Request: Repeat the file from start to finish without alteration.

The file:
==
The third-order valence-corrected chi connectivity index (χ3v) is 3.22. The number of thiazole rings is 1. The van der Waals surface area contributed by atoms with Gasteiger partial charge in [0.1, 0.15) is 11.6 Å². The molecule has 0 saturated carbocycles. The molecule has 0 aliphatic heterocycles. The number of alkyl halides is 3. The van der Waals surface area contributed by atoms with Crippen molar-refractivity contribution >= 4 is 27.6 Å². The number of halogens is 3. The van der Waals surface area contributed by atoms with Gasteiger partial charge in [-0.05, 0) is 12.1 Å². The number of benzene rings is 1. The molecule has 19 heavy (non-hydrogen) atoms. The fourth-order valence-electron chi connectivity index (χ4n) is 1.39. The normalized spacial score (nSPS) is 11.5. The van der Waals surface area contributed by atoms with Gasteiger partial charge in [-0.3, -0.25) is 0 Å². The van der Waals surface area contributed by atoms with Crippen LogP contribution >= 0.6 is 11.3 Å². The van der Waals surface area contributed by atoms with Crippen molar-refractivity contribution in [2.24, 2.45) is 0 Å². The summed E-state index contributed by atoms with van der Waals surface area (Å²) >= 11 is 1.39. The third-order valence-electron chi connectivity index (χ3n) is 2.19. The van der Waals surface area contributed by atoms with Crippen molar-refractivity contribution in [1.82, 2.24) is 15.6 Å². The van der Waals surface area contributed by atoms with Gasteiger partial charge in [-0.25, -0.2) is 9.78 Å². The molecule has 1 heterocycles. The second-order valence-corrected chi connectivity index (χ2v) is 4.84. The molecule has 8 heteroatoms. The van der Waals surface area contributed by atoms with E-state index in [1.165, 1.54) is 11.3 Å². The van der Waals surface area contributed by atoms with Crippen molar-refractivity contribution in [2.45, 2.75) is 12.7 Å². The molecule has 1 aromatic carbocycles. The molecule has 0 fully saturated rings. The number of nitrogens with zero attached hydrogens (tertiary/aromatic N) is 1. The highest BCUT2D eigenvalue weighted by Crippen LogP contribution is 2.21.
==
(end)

The third-order valence-corrected chi connectivity index (χ3v) is 3.22. The number of thiazole rings is 1. The van der Waals surface area contributed by atoms with Gasteiger partial charge in [0.1, 0.15) is 11.6 Å². The molecule has 0 saturated carbocycles. The molecule has 0 aliphatic heterocycles. The number of alkyl halides is 3. The van der Waals surface area contributed by atoms with Crippen molar-refractivity contribution >= 4 is 27.6 Å². The number of halogens is 3. The van der Waals surface area contributed by atoms with Gasteiger partial charge in [-0.05, 0) is 12.1 Å². The number of benzene rings is 1. The molecule has 19 heavy (non-hydrogen) atoms. The fourth-order valence-electron chi connectivity index (χ4n) is 1.39. The normalized spacial score (nSPS) is 11.5. The van der Waals surface area contributed by atoms with Gasteiger partial charge in [-0.3, -0.25) is 0 Å². The van der Waals surface area contributed by atoms with Crippen LogP contribution >= 0.6 is 11.3 Å². The van der Waals surface area contributed by atoms with Crippen molar-refractivity contribution in [2.24, 2.45) is 0 Å². The summed E-state index contributed by atoms with van der Waals surface area (Å²) >= 11 is 1.39. The third-order valence-electron chi connectivity index (χ3n) is 2.19. The van der Waals surface area contributed by atoms with Crippen molar-refractivity contribution in [1.82, 2.24) is 15.6 Å². The van der Waals surface area contributed by atoms with Gasteiger partial charge in [-0.25, -0.2) is 9.78 Å². The molecule has 1 heterocycles. The second-order valence-corrected chi connectivity index (χ2v) is 4.84. The molecule has 8 heteroatoms. The van der Waals surface area contributed by atoms with E-state index in [1.165, 1.54) is 11.3 Å². The van der Waals surface area contributed by atoms with Crippen molar-refractivity contribution in [2.45, 2.75) is 12.7 Å². The molecule has 1 aromatic carbocycles. The molecule has 0 fully saturated rings. The number of nitrogens with zero attached hydrogens (tertiary/aromatic N) is 1. The highest BCUT2D eigenvalue weighted by Crippen LogP contribution is 2.21.